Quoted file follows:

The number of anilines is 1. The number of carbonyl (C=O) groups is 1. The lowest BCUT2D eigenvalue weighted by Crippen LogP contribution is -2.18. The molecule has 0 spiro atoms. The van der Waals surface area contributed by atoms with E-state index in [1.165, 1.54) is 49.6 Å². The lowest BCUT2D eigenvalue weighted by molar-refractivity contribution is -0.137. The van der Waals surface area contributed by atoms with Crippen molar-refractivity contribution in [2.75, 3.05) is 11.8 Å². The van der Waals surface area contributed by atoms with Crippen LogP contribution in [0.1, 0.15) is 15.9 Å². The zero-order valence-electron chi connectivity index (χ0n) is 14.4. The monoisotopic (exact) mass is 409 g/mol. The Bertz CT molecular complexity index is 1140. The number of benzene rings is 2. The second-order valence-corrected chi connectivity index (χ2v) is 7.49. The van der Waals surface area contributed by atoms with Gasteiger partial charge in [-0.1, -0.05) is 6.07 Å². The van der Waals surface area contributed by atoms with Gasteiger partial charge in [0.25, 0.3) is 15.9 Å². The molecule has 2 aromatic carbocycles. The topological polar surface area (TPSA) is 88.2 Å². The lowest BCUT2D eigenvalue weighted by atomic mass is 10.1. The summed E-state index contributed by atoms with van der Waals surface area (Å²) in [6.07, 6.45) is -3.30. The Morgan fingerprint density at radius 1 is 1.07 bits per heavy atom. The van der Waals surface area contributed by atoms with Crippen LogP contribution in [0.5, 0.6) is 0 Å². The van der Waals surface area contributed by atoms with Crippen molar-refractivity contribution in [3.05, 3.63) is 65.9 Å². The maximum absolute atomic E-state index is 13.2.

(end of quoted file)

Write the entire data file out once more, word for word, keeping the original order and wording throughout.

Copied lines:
The number of anilines is 1. The number of carbonyl (C=O) groups is 1. The lowest BCUT2D eigenvalue weighted by Crippen LogP contribution is -2.18. The molecule has 0 spiro atoms. The van der Waals surface area contributed by atoms with E-state index in [1.165, 1.54) is 49.6 Å². The lowest BCUT2D eigenvalue weighted by molar-refractivity contribution is -0.137. The van der Waals surface area contributed by atoms with Crippen molar-refractivity contribution in [2.75, 3.05) is 11.8 Å². The van der Waals surface area contributed by atoms with Crippen LogP contribution in [0.1, 0.15) is 15.9 Å². The zero-order valence-electron chi connectivity index (χ0n) is 14.4. The monoisotopic (exact) mass is 409 g/mol. The Bertz CT molecular complexity index is 1140. The number of benzene rings is 2. The second-order valence-corrected chi connectivity index (χ2v) is 7.49. The van der Waals surface area contributed by atoms with Gasteiger partial charge in [-0.1, -0.05) is 6.07 Å². The van der Waals surface area contributed by atoms with Gasteiger partial charge in [0.25, 0.3) is 15.9 Å². The molecule has 2 aromatic carbocycles. The topological polar surface area (TPSA) is 88.2 Å². The lowest BCUT2D eigenvalue weighted by atomic mass is 10.1. The summed E-state index contributed by atoms with van der Waals surface area (Å²) in [6.07, 6.45) is -3.30. The Morgan fingerprint density at radius 1 is 1.07 bits per heavy atom. The van der Waals surface area contributed by atoms with Crippen LogP contribution in [0.5, 0.6) is 0 Å². The van der Waals surface area contributed by atoms with Crippen molar-refractivity contribution in [3.05, 3.63) is 65.9 Å². The maximum absolute atomic E-state index is 13.2.